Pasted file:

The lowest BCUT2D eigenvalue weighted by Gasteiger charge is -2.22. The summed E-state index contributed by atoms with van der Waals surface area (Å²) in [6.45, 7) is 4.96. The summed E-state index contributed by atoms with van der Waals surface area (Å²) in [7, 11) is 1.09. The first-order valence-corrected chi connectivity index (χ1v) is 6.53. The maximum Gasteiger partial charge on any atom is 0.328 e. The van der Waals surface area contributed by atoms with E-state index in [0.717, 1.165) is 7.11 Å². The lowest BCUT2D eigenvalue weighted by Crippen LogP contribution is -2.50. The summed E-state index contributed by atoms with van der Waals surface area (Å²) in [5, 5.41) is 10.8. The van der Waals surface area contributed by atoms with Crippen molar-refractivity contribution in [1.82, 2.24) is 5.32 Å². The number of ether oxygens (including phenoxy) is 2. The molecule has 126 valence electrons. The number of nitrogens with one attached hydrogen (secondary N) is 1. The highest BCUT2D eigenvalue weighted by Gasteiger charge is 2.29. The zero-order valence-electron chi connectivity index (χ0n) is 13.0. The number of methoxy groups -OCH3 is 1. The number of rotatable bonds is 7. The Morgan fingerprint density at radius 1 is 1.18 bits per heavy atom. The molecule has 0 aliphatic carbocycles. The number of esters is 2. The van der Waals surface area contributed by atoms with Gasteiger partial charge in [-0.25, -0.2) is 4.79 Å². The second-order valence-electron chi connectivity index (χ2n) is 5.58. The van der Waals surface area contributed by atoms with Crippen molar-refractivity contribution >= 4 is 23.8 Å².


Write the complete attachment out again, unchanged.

The lowest BCUT2D eigenvalue weighted by Gasteiger charge is -2.22. The summed E-state index contributed by atoms with van der Waals surface area (Å²) in [6.45, 7) is 4.96. The summed E-state index contributed by atoms with van der Waals surface area (Å²) in [7, 11) is 1.09. The first-order valence-corrected chi connectivity index (χ1v) is 6.53. The maximum Gasteiger partial charge on any atom is 0.328 e. The van der Waals surface area contributed by atoms with E-state index in [0.717, 1.165) is 7.11 Å². The lowest BCUT2D eigenvalue weighted by Crippen LogP contribution is -2.50. The summed E-state index contributed by atoms with van der Waals surface area (Å²) in [5, 5.41) is 10.8. The van der Waals surface area contributed by atoms with Crippen molar-refractivity contribution in [1.82, 2.24) is 5.32 Å². The number of ether oxygens (including phenoxy) is 2. The molecule has 126 valence electrons. The number of nitrogens with one attached hydrogen (secondary N) is 1. The highest BCUT2D eigenvalue weighted by Gasteiger charge is 2.29. The zero-order valence-electron chi connectivity index (χ0n) is 13.0. The number of methoxy groups -OCH3 is 1. The number of rotatable bonds is 7. The Morgan fingerprint density at radius 1 is 1.18 bits per heavy atom. The molecule has 0 aliphatic carbocycles. The number of esters is 2. The van der Waals surface area contributed by atoms with Gasteiger partial charge in [-0.25, -0.2) is 4.79 Å². The second-order valence-electron chi connectivity index (χ2n) is 5.58. The van der Waals surface area contributed by atoms with Crippen molar-refractivity contribution >= 4 is 23.8 Å².